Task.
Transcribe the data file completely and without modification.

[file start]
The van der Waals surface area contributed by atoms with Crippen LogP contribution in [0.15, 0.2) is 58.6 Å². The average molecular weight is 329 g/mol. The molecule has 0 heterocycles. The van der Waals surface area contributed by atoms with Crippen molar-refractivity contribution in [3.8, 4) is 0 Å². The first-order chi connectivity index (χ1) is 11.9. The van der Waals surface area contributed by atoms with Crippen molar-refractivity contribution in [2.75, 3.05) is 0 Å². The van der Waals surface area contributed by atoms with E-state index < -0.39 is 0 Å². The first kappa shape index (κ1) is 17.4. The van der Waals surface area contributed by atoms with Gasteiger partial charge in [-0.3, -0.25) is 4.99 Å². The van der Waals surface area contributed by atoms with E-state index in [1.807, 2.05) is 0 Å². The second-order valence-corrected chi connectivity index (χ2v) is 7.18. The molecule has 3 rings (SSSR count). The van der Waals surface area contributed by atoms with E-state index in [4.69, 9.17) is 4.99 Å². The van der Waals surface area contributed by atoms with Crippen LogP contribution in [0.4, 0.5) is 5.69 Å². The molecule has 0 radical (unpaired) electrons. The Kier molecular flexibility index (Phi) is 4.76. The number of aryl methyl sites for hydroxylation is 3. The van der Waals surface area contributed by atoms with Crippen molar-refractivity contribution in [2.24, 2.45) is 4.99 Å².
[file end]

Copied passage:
The van der Waals surface area contributed by atoms with Crippen LogP contribution in [0.15, 0.2) is 58.6 Å². The average molecular weight is 329 g/mol. The molecule has 0 heterocycles. The van der Waals surface area contributed by atoms with Crippen molar-refractivity contribution in [3.8, 4) is 0 Å². The first-order chi connectivity index (χ1) is 11.9. The van der Waals surface area contributed by atoms with Crippen molar-refractivity contribution in [2.75, 3.05) is 0 Å². The van der Waals surface area contributed by atoms with E-state index < -0.39 is 0 Å². The first kappa shape index (κ1) is 17.4. The van der Waals surface area contributed by atoms with Gasteiger partial charge in [-0.3, -0.25) is 4.99 Å². The van der Waals surface area contributed by atoms with E-state index in [1.807, 2.05) is 0 Å². The second-order valence-corrected chi connectivity index (χ2v) is 7.18. The molecule has 3 rings (SSSR count). The van der Waals surface area contributed by atoms with E-state index in [4.69, 9.17) is 4.99 Å². The van der Waals surface area contributed by atoms with Crippen LogP contribution in [0.4, 0.5) is 5.69 Å². The molecule has 0 radical (unpaired) electrons. The Kier molecular flexibility index (Phi) is 4.76. The number of aryl methyl sites for hydroxylation is 3. The van der Waals surface area contributed by atoms with Crippen molar-refractivity contribution in [2.24, 2.45) is 4.99 Å².